October 1, 2015
With a small grinder, I opened up various existing gouges and small cracks or voids that I’d noted on the topsides, preparing them for filling. After solvent-washing as required, I applied a coat of epoxy fairing compound to these areas.
Preparing the keel ballast areas for refairing, I determined a need to open up the two areas on the port side a bit more, as I found loose material at the edges of the areas I’d ground out before. So I pulled out the old fairing material and ground these areas back to sound material, and brightened up the exposed lead to prepare it for epoxy-coating and first round fairing compound, which I applied in turn once I’d thoroughly cleaned the newly-ground areas.
Meanwhile, I sanded the inside of the knotmeter patch area, and, after cleaning, masked over the opening in the bilge so I could fill the hole from outside with a thickened epoxy mixture. After a while, the epoxy plug had cured enough to allow me to install layers of biaxial fiberglass on the outside and, later, on the inside, once I removed the tape.
I also took a moment to fill and patch with fiberglass two erroneous holes someone (ahem) had drilled in the keel deadwood while searching for the actual bilge sump to drain the water at the onset of the project. The third hole, which was in the right location, would later become a larger hole to accommodate a bronze garboard drain.
With the hull work well underway for now, I turned to the interior. The scope of work in the cabin for the moment was to clean up most of the areas and leave as is, as the molded liner and forward cabin areas were mainly just neglected and dirty, and the owner had minimal plans for actually using the interior. However, the overhead in the main cabin, including the cabin trunk, quarter berths, and other areas down as far as the full-length shelves on each side, required more work to bring back to acceptable condition, with poorly-applied and peeling paint, and the remnants of the old plywood and vinyl overhead system.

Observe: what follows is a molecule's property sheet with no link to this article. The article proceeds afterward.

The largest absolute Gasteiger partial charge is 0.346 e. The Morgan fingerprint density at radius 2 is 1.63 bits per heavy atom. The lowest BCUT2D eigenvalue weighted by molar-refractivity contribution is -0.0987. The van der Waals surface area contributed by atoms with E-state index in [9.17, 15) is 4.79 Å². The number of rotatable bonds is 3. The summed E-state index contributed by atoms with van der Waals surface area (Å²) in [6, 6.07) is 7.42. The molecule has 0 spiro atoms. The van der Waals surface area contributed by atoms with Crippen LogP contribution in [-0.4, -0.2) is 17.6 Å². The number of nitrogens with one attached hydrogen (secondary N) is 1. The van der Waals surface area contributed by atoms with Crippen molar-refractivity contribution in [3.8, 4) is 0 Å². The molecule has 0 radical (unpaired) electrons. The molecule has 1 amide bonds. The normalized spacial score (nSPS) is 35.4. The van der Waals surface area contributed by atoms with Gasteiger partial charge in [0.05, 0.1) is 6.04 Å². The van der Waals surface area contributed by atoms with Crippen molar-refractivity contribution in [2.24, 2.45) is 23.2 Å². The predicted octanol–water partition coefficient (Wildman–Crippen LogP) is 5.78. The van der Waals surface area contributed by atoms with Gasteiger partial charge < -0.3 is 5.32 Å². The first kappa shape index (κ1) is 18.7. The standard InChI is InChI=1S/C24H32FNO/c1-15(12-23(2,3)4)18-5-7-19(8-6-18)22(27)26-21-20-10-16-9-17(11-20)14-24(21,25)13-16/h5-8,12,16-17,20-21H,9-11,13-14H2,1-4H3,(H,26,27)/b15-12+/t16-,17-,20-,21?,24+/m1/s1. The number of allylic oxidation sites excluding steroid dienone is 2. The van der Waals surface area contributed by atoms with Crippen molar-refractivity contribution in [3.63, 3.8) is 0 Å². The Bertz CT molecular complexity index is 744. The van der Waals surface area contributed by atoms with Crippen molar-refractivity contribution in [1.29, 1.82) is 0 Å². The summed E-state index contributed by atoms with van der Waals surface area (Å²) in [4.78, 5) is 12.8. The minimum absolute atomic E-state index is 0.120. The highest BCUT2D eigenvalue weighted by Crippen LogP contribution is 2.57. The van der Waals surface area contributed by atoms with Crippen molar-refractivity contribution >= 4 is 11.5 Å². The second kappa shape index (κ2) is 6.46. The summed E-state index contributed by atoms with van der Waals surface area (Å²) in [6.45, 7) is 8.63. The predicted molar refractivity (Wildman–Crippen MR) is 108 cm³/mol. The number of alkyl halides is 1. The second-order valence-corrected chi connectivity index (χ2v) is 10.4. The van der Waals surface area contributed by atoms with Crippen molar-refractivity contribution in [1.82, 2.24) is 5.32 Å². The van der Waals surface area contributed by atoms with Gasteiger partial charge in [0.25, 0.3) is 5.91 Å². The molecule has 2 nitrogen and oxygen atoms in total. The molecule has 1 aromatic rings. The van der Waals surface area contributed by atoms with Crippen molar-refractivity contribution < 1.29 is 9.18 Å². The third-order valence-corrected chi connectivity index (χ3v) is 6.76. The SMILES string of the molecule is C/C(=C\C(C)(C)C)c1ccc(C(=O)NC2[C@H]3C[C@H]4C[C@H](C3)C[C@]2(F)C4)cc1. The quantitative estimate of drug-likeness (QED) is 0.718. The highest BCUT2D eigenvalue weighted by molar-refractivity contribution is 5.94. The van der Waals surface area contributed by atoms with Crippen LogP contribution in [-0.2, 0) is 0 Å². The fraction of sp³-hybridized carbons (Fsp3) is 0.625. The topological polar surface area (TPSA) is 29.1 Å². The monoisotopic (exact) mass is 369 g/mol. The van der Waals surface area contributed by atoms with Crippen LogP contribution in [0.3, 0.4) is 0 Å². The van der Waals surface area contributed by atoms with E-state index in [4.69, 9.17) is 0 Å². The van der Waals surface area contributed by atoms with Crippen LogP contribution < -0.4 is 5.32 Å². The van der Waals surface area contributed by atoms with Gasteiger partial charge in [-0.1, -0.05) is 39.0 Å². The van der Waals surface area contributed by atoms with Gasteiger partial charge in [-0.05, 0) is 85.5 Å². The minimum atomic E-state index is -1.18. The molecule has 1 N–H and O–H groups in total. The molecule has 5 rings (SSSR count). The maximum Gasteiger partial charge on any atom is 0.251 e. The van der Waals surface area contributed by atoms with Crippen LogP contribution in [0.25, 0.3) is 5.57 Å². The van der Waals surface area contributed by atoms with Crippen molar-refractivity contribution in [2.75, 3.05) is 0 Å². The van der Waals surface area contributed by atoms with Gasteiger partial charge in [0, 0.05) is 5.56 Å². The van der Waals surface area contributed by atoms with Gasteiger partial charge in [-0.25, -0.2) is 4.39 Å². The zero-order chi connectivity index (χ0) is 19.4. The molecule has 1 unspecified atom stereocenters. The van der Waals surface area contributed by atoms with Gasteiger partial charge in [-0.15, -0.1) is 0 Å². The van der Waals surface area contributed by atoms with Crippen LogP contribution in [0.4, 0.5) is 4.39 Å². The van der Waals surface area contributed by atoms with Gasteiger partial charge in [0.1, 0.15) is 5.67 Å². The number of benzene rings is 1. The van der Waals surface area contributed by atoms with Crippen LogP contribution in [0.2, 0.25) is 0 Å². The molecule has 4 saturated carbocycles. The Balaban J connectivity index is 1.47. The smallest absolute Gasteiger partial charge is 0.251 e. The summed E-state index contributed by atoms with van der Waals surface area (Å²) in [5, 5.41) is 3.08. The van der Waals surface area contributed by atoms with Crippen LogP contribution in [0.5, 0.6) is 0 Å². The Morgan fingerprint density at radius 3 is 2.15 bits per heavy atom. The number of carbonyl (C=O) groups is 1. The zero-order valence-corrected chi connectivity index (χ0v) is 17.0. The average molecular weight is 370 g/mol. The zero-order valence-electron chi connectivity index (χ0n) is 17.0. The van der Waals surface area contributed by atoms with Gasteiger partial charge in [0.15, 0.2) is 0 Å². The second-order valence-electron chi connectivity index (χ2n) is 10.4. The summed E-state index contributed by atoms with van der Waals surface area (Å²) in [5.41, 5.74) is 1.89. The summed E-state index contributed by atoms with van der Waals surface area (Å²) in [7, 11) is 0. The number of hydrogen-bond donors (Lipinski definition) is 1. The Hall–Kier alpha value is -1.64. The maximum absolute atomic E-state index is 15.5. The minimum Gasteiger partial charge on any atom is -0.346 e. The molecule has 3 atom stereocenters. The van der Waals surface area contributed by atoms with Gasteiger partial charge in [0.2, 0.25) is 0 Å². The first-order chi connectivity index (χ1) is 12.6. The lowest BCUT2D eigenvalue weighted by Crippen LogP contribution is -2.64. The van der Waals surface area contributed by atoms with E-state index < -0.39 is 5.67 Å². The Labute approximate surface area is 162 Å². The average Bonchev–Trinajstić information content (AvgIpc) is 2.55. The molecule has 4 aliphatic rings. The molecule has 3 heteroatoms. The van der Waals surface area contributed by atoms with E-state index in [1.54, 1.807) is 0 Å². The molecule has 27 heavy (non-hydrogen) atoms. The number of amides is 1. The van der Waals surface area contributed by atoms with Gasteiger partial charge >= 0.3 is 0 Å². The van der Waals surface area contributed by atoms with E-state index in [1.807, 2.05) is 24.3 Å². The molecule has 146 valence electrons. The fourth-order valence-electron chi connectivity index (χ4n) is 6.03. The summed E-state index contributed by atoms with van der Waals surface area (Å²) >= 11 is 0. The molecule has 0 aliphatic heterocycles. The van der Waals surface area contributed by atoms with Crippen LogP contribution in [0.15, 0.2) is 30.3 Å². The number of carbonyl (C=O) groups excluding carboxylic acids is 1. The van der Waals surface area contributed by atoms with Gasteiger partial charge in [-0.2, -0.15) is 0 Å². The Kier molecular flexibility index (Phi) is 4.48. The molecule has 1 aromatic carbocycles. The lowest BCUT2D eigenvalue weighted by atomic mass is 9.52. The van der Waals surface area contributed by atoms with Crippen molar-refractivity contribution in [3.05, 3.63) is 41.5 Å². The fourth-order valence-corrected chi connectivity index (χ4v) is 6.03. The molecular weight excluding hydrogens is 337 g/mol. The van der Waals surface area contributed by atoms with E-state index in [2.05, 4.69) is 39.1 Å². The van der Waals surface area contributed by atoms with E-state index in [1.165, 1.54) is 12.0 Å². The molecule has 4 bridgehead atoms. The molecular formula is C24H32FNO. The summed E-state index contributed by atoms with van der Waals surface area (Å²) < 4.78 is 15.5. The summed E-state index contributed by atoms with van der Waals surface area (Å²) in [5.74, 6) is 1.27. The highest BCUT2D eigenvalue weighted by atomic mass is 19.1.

So after first removing the long teak fiddles from the shelves, to allow better access for prep and paint work, I spent the afternoon preparing these areas for new primer and paint, sanding away the failing paint and scuffing all areas. The old resin and mat that had actually stuck to the overhead where the old panels had been was recalcitrant to remove, but I eventually prevailed, as prevail I must.
Total time billed on this job today: 7 Hours
0600 Weather Report:
48°, partly clear. Forecast for the day: partly sunny, windy, about 60°, drying out from 6-8″ rain on 9/30